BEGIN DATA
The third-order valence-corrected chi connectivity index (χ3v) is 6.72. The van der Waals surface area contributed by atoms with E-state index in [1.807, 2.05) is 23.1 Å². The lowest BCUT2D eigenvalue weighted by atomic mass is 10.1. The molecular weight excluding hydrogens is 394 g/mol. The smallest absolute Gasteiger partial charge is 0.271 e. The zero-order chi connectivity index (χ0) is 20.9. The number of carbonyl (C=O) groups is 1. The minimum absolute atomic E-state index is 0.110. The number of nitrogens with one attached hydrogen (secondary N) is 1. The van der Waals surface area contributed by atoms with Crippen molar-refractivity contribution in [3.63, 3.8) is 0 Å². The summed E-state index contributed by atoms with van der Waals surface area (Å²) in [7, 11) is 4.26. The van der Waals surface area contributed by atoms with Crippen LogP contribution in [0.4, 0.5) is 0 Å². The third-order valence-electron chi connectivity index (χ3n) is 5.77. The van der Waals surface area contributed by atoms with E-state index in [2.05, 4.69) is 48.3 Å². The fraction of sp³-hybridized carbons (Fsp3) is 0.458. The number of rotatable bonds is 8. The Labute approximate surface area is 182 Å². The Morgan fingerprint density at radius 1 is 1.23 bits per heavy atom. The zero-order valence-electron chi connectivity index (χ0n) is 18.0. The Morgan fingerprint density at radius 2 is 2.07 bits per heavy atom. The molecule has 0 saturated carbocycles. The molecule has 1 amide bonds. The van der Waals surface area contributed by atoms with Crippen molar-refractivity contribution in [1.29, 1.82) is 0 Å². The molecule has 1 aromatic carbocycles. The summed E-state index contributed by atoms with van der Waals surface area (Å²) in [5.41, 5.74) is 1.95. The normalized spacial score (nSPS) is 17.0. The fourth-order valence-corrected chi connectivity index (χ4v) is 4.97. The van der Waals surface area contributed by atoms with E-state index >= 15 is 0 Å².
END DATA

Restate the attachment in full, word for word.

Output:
The third-order valence-corrected chi connectivity index (χ3v) is 6.72. The van der Waals surface area contributed by atoms with E-state index in [1.807, 2.05) is 23.1 Å². The lowest BCUT2D eigenvalue weighted by atomic mass is 10.1. The molecular weight excluding hydrogens is 394 g/mol. The smallest absolute Gasteiger partial charge is 0.271 e. The zero-order chi connectivity index (χ0) is 20.9. The number of carbonyl (C=O) groups is 1. The minimum absolute atomic E-state index is 0.110. The number of nitrogens with one attached hydrogen (secondary N) is 1. The van der Waals surface area contributed by atoms with Crippen molar-refractivity contribution in [3.63, 3.8) is 0 Å². The summed E-state index contributed by atoms with van der Waals surface area (Å²) in [7, 11) is 4.26. The van der Waals surface area contributed by atoms with Crippen LogP contribution in [0.4, 0.5) is 0 Å². The third-order valence-electron chi connectivity index (χ3n) is 5.77. The van der Waals surface area contributed by atoms with E-state index in [2.05, 4.69) is 48.3 Å². The fraction of sp³-hybridized carbons (Fsp3) is 0.458. The number of rotatable bonds is 8. The Labute approximate surface area is 182 Å². The Morgan fingerprint density at radius 1 is 1.23 bits per heavy atom. The zero-order valence-electron chi connectivity index (χ0n) is 18.0. The Morgan fingerprint density at radius 2 is 2.07 bits per heavy atom. The molecule has 0 saturated carbocycles. The molecule has 1 amide bonds. The van der Waals surface area contributed by atoms with Crippen molar-refractivity contribution in [1.29, 1.82) is 0 Å². The molecule has 1 aromatic carbocycles. The summed E-state index contributed by atoms with van der Waals surface area (Å²) in [5.41, 5.74) is 1.95. The normalized spacial score (nSPS) is 17.0. The fourth-order valence-corrected chi connectivity index (χ4v) is 4.97. The van der Waals surface area contributed by atoms with E-state index >= 15 is 0 Å².